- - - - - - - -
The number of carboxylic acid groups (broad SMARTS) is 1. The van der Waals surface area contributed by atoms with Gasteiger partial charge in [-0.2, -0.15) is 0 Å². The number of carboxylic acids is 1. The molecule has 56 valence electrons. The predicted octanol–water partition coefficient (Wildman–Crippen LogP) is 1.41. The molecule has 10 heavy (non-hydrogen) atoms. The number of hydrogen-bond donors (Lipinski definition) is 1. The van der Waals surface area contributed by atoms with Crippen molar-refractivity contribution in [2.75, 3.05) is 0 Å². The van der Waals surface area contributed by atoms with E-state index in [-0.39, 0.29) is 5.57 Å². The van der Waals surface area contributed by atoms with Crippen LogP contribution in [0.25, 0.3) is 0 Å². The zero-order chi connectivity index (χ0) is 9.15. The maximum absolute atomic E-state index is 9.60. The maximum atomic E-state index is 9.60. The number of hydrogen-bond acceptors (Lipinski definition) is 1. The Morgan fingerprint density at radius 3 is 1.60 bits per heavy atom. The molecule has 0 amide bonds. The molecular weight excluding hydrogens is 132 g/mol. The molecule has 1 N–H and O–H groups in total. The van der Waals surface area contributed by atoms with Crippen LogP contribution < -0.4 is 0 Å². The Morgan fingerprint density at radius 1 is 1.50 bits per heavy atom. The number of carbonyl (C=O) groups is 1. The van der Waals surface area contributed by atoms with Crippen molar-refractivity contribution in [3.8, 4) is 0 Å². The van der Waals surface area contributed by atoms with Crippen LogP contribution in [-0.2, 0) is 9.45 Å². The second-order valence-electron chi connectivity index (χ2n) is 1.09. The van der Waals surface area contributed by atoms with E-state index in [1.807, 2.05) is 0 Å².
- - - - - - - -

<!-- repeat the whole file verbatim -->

The number of carboxylic acid groups (broad SMARTS) is 1. The van der Waals surface area contributed by atoms with Gasteiger partial charge in [-0.2, -0.15) is 0 Å². The number of carboxylic acids is 1. The molecule has 56 valence electrons. The predicted octanol–water partition coefficient (Wildman–Crippen LogP) is 1.41. The molecule has 10 heavy (non-hydrogen) atoms. The number of hydrogen-bond donors (Lipinski definition) is 1. The van der Waals surface area contributed by atoms with Crippen molar-refractivity contribution in [2.75, 3.05) is 0 Å². The van der Waals surface area contributed by atoms with E-state index in [-0.39, 0.29) is 5.57 Å². The van der Waals surface area contributed by atoms with Crippen LogP contribution in [0.25, 0.3) is 0 Å². The zero-order chi connectivity index (χ0) is 9.15. The maximum absolute atomic E-state index is 9.60. The maximum atomic E-state index is 9.60. The number of hydrogen-bond acceptors (Lipinski definition) is 1. The Morgan fingerprint density at radius 3 is 1.60 bits per heavy atom. The molecule has 0 amide bonds. The molecular weight excluding hydrogens is 132 g/mol. The molecule has 1 N–H and O–H groups in total. The van der Waals surface area contributed by atoms with Crippen LogP contribution < -0.4 is 0 Å². The Morgan fingerprint density at radius 1 is 1.50 bits per heavy atom. The number of carbonyl (C=O) groups is 1. The van der Waals surface area contributed by atoms with Crippen molar-refractivity contribution in [3.8, 4) is 0 Å². The van der Waals surface area contributed by atoms with Crippen LogP contribution in [-0.2, 0) is 9.45 Å². The second-order valence-electron chi connectivity index (χ2n) is 1.09. The van der Waals surface area contributed by atoms with E-state index in [1.807, 2.05) is 0 Å².